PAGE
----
Posted by Charles on July 15, 2013 09:48

Editor Comment:

Charles, you've proved you wear blinkers all the time, driving or stopped. You keep telling us your problems, Phuket's problems and Thailand's problems. Thanks for nothing. Your negative approach remains part of the problem. You are on the wrong team. Unless you actually have an idea in your head or a suggestion for change for the better, you won't be posted again.


"But certainly, people in Singapore and Australia are generally inclined to help more speedily than people on Phuket, the couples agreed. "

And that is based on their vast experience with accidents both here and abroad? Sorry, but I see the same problem highlighted in foreign media day after day, nothing new and not unique to Thailand, in fact I have the feeling the problem is far less here.

And yes, level of care here is far less than back home, which is why it is a developing country. So good to try and improve the standards here.

Posted by stevenl on July 15, 2013 10:44


Does the truth hurts to you? Do you want me to give you a suggestion for change for the better? Stop what you are doing, stop calling yourself a reporter. Retire, and enjoy the few more years that you have left. This is a suggestion for the better for many of your readers.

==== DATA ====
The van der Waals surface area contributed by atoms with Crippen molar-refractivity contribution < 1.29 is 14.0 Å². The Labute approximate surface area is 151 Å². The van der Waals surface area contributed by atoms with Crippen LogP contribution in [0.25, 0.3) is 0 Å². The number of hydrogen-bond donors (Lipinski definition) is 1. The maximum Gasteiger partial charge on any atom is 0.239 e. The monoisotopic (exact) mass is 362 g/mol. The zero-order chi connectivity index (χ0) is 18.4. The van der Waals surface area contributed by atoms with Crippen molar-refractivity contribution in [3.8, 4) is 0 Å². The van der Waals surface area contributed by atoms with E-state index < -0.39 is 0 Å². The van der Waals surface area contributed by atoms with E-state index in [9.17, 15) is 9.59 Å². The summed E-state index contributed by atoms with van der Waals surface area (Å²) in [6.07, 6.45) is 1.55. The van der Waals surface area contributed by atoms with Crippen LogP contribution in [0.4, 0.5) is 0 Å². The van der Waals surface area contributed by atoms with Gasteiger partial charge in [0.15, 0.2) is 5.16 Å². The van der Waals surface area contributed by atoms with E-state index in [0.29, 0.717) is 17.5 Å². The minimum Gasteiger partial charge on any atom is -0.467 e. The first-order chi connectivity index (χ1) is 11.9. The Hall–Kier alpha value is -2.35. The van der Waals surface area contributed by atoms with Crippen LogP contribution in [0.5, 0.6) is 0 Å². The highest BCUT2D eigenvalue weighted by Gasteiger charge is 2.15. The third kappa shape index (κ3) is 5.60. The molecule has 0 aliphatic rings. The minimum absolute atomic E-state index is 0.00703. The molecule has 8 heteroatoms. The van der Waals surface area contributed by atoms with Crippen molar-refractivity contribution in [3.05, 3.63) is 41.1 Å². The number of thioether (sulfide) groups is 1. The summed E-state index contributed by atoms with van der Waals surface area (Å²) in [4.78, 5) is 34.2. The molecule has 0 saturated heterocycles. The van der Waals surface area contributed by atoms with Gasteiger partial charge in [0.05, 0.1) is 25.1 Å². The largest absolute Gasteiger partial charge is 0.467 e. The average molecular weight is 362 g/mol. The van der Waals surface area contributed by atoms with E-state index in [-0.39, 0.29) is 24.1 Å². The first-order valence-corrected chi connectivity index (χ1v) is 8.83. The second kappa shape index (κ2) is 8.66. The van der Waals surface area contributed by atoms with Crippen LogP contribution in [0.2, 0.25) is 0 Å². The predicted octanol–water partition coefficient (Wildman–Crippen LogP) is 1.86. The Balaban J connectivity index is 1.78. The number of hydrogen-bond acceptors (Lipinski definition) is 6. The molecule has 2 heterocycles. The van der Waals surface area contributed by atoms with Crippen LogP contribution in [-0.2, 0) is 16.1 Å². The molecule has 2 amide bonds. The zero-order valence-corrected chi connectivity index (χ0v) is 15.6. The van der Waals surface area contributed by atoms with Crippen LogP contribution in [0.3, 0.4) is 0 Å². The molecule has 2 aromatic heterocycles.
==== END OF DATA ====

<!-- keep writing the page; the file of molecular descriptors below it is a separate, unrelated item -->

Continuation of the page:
Posted by Charles on July 15, 2013 11:01

Editor Comment:

It's not the truth, Charles, it's your pathetic take on half-truths. To think that you've been here such a long time, and learned . . . nothing. That's very sad, for you. Goodbye.


Thailand is a third world country with third world infrastructure. Drive at your own peril.
But more concerning is the lack of a helping from thais to foreigners. Perahps they just see us as walking ATMs?

Posted by Damien Takac on July 15, 2013 11:02

Editor Comment:

Thailand is a developing country. The phrase ''third world'' became history with the downfall of Communism, the second world. Perhaps you just see yourself as a walking atm. It's a condition known as ''paranoia.'' There are similar incidents everywhere. People are sometimes scared to help.


The reason many foreigners do not stop is that they are often blamed for traffic accidents even if they were not involved. Ask any foreign resident here of over five years and they will almost certainly agree as they have experience or been told a story. Sad but reality in Phuket. I think twice about getting involved but still do, last time a Thai man had come off his bike in one of the busiest roads and at night he was very drunk.

Posted by Fiesty Farang on July 15, 2013 11:19


There are a lot of good and defensive drivers on Phuket, some of those even in high end vehicles but in general the level of driving skills is very low.

Traffic laws are rarely, if ever enforced so there's no incentive to follow them. Counting on common sense gets you nowhere in Thailand.

The story in the article highlights the fact that if you get into trouble in Thailand as a foreigner, don't count on any authorities to help you. Many times they actually make it worse.

This is an appalling, discriminatory and downright attitude which becomes even more obvious once you learn to read and speak Thai.

Many people say these kind of accidents or crimes can happen anywhere in the world and that is correct but what sets Phuket apart in the most negative way is the reluctance of the authorities to help foreigners in times of need.